The EU created a €4.7 billion trust fund in 2015 in order to deter immigration from Africa, in part, through development assistance packages that address “root causes” of migration. But, perhaps counter-intuitively, as low-income countries economically grow emigration grows as well, until the country is no longer poor—this is called the emigration life cycle. Fear of migration should not drive the EU’s development assistance to the continent. Rather, the EU should embrace African immigration and seek to shape it for the mutual benefit of origin and destination countries.
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Based on interviews with over 100 smugglers and 3,000 migrants, patterns of migrant smuggling in Mali and Niger emerge. In Niger, prior to the 2015 anti-smuggling law, smuggling networks were easy to join and fluidly linked, not always adhering to a fixed, hierarchical mode of criminal operations. Since then however, more professionalized criminal networks have consolidated market control. Most migrants reported initiating their travel without the encouragement of smugglers, but subsequently used smuggler facilitation services.
Migration management policies must be comprehensive and take into account the effects they will have, not just on the country of origin but also the countries of transit and destination. Trying to stop migration from and along impoverished and weakly governed countries risks negatively impacting the stability of the countries they target. Aid to authoritarian governments to help stem irregular migration, for example, has ended up supporting their repressive rule. Moreover, militias who have been simultaneously involved in smuggling and anti-smuggling have been empowered, presenting thereby further weakening the states along those routes.
Driven by a confluence of poverty, corruption, and poor governance, African economic migration has created a lucrative market for human smuggling that is funding regional criminal networks.
The phenomenon of migrants traversing the hostile terrain of northern Africa to Europe is not new—not the routes or the dangers. A decade ago, experts estimated that about 2,000 migrants drowned each year attempting to cross the Mediterranean and untold numbers perished in the desert. But after the collapse of the Gaddafi regime in 2011,... Continue Reading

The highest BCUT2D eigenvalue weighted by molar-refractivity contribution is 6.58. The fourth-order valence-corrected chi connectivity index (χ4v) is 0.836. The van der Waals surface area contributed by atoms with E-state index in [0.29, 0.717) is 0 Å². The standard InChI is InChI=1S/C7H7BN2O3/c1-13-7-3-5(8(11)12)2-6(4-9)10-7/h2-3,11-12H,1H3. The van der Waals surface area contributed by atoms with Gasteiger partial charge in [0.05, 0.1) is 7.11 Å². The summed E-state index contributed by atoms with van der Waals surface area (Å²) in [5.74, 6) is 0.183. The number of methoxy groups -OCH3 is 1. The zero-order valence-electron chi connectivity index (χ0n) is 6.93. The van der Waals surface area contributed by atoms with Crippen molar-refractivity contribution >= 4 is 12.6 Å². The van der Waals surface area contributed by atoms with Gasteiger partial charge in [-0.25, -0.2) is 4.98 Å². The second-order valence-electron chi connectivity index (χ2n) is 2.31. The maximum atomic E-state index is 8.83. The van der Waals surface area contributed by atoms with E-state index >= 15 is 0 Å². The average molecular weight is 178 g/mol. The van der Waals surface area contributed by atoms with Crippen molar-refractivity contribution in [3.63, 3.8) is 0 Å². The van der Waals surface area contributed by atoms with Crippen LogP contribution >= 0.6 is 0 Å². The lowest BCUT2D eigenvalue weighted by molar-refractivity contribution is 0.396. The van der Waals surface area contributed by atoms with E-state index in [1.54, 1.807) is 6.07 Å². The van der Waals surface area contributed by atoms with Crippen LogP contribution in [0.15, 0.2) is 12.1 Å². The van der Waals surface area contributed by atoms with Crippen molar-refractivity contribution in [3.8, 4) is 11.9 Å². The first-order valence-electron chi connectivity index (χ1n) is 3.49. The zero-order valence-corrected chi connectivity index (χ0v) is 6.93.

Recent weeks have revealed a long-building crisis of African migration. In South Africa, xenophobic attacks against mainly African immigrants erupted across several cities prompting the South African government to deploy the military as a deterrent. Following the terrorist attack in the northeastern town of Garissa, the Kenyan government has told the United Nations to close... Continue Reading
Program materials for the Africa Center's 2019 program, “National Security Strategy Development Workshop: Central and Southern Africa.” Click here for syllabus, readings, and presentation slides.
Libya's civil war has become an increasingly competitive geostrategic struggle. A UN-brokered settlement supported by non-aligned states is the most viable means for a stable de-escalation, enabling Libya to regain its sovereignty.
The spread of the coronavirus in Africa is intersecting with the continent’s population displacement crisis. Protecting displaced persons and migrants will be key to reducing the overall rates of transmission.
This week-long seminar on Countering Transnational Organized Crime is designed to facilitate participants’ engagement in peer learning about tools, techniques, and approaches for effectively countering transnational organized crime in their countries, in the region, and across the continent.
The dynamism of clandestine African migration flows continues to present criminal and violent extremist groups opportunities for exploitation.
The confluence between farmer-herder violence, ethnicity, and extremist groups requires a multitiered response emphasizing a people-centric approach.